Platelets surrounding primary tumor cells are related to chemoresistance

  • Authors:
    • Satoko Ishikawa
    • Tomoharu Miyashita
    • Masafumi Inokuchi
    • Hironori Hayashi
    • Katsunobu Oyama
    • Hidehiro Tajima
    • Hironori Takamura
    • Itasu Ninomiya
    • A. Karim Ahmed
    • John W. Harman
    • Sachio Fushida
    • Tetsuo Ohta
  • View Affiliations

  • Published online on: June 22, 2016     https://doi.org/10.3892/or.2016.4898
  • Pages: 787-794
Metrics: Total Views: 0 (Spandidos Publications: | PMC Statistics: )
Total PDF Downloads: 0 (Spandidos Publications: | PMC Statistics: )


Abstract

Platelets are crucial components of the tumor microenvironment that function to promote tumor progression and metastasis. In the circulation, the interaction between tumor cells and platelets increases invasiveness, protects tumor cells from shear stress and immune surveillance, and facilitates tumor cell extravasation to distant sites. However, the role and presence of platelets in the primary tumor have not been fully determined. Here, we investigated the presence of platelets around breast cancer primary tumor cells and the associations between these cells. We further investigated the associations among platelets, tumor cells, chemoresistance, and epithelial-mesenchymal transition (EMT). We retrospectively analyzed data from 74 patients with human epidermal growth factor receptor 2 (HER2)‑negative breast cancer who underwent biopsies before treatment and subsequent neo-adjuvant chemotherapy. In biopsy specimens, we evaluated the expression of platelet-specific markers and EMT markers using immunohistochemistry. The associations among the expression of platelet‑specific markers in biopsy specimens, EMT, response to neo‑adjuvant chemotherapy, and survival were analyzed. The presence of platelets was observed in 44 out of 74 (59%) primary breast cancer biopsy specimens. Platelet‑positive tumor cells showed EMT‑like morphological changes and EMT marker expression. Primary tumor cells associated with platelets were less responsive to neo‑adjuvant chemotherapy (pCR rate: 10 vs. 50%, respectively; p=0.0001). Platelets were an independent predictor of the response to chemotherapy upon multivariable analysis (p<0.0001). In conclusion, there was a significant association between platelets surrounding primary tumor cells in the biopsy specimens and the chemotherapeutic response in breast cancer. Platelets surrounding primary tumor cells may represent novel predictors of chemotherapeutic responses.

Introduction

Cancer is the leading cause of death worldwide, accounting for 8.2 billion deaths in 2012 alone (1). Multimodal treatment, including chemotherapy, surgery, and radiotherapy, has dramatically reduced cancer mortality and improved the quality of life of individuals with cancer (13). However, not all patients respond positively to currently available therapies, and relapse is common in patients who initially respond to chemotherapy. The epithelial-mesenchymal transition (EMT) is an essential mechanism involved in tumor progression and metastasis, and the tumor microenvironment, including the extracellular matrix and numerous stromal cell types, has been shown to induce EMT (4,5). Therefore, the development of novel treatments targeting the EMT process may provide effective therapies for patients who do not respond to current treatments or who experience chemoresistant relapse.

Platelets, the smallest anucleate hematopoietic cells, are now recognized as key regulators of tumor progression and metastasis (68). In the circulation, platelet aggregation protects cancer cells from shear stress and immune surveillance through the formation of a platelet cloak. Platelets also facilitate cancer cell adherence to vascular endothelial cells, which leads to extravasation into the stroma and the formation of secondary tumors (9). However, the presence and role of platelets in primary tumors are not well understood.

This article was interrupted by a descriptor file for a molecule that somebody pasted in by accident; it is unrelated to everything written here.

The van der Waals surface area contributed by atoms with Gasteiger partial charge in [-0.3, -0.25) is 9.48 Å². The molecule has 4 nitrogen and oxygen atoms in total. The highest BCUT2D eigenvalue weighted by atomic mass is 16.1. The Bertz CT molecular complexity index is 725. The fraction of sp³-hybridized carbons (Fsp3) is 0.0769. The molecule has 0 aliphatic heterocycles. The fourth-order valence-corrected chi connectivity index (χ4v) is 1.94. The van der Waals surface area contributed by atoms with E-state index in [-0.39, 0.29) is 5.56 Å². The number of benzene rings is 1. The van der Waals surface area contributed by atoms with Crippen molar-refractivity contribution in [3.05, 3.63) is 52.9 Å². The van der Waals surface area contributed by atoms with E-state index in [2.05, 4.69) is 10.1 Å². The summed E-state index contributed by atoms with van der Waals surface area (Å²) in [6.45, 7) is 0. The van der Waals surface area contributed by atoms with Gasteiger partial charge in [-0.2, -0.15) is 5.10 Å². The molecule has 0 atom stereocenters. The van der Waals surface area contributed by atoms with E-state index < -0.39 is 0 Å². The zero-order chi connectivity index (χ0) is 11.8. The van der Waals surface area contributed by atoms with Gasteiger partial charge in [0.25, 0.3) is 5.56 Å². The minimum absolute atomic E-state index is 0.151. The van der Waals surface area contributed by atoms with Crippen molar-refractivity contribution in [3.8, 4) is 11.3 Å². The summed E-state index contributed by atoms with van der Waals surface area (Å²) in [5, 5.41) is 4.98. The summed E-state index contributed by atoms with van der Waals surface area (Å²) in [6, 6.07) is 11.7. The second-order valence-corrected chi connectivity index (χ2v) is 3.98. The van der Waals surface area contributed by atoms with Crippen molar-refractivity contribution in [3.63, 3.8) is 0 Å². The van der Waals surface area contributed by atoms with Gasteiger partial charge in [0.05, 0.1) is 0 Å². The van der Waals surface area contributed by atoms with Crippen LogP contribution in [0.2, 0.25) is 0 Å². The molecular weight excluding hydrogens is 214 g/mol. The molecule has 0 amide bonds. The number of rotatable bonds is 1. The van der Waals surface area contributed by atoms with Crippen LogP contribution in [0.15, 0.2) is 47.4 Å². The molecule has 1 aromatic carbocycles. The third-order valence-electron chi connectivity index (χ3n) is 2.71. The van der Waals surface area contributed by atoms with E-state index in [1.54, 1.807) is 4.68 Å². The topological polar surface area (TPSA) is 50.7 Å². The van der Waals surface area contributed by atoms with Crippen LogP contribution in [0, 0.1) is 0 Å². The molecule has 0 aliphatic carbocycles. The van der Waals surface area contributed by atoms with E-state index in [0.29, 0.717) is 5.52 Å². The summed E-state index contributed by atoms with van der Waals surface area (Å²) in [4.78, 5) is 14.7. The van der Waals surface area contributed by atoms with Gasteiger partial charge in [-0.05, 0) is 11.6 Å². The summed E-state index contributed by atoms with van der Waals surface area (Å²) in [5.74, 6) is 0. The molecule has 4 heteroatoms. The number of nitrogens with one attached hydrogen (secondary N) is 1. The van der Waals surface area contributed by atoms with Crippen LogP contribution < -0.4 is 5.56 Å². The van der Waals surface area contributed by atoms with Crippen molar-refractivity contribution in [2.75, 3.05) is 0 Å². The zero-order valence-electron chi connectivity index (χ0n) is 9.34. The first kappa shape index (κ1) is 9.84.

Platelets contain numerous platelet-derived growth mediators and cytokines related to EMT, such as transforming growth factor-β (TGF-β), vascular endothelial growth factor-A (VEGF-A), and plasminogen activator inhibitor-1 (PAI-1). Labelle et al reported that direct signaling between platelets and breast cancer cells in the vasculature induces the latter to undergo EMT (10). Furthermore, investigations have demonstrated that tumors undergoing EMT show increased resistance to chemotherapy (11,12). Moreover, in a study targeting chemoresistant breast cancer cells following neo-adjuvant chemotherapy, we found that some patients achieved pathological complete response (pCR; defined as no residual invasive cancer in the breast and lymph nodes), which would be expected to be associated with a more favorable prognosis than that in patients who did not achieve pCR (13). Chemoresistance involves numerous complex mechanisms, including gene pathways associated with apoptosis/senescence and DNA repair, which are often influenced by communication between host and tumor cells (14). Furthermore, EMT, anti-apoptotic mechanisms, and stemness induced by the cancer microenvironment have been shown to play important roles in chemoresistance (15).

Therefore, we hypothesized that platelets surrounding tumor cells could also be detected in primary sites and could be associated with EMT and chemoresistance. The aims of this study were as follows: i) to confirm the presence of platelets surrounding primary tumor cells in breast cancer; ii) to explore the associations between tumor cells associated with platelets and EMT; and iii) to evaluate the association between the presence of platelets surrounding tumor cells and chemoresistance, and survival.

Materials and methods

Patients and clinical specimens

We retrospectively analyzed data from 74 patients with human epidermal growth factor receptor 2 (HER2)-negative breast cancer who had undergone neo-adjuvant chemotherapy at Kanazawa University Hospital between 2006 and 2013. Patients were selected according to the following inclusion criteria: women, histologically confirmed invasive ductal carcinoma of the breast with no evidence of metastatic disease and defined as clinical stage I to IIIC (any T, N3, M0) with the same neo-adjuvant chemotherapy regimen [four cycles of docetaxel (Taxotere) 75 mg/m2 followed by four cycles of fluorouracil, epirubicin 100 mg/m2, and cyclophosphamide (FEC-100)]. Additionally, patients were excluded from the analysis if they met any of the following criteria: ⅰ) invasive lobular carcinoma; ⅱ) ductal or lobular carcinoma in situ; and ⅲ) HER2-positive breast cancer, defined as immunohistochemistry (IHC) 3+ or fluorescence in situ hybridization (FISH)/dual in situ hybridization (DISH) positive. All study procedures were approved by the Ethics Committee of the Kanazawa University Hospital. Written informed consent was obtained from each patient enrolled in the study.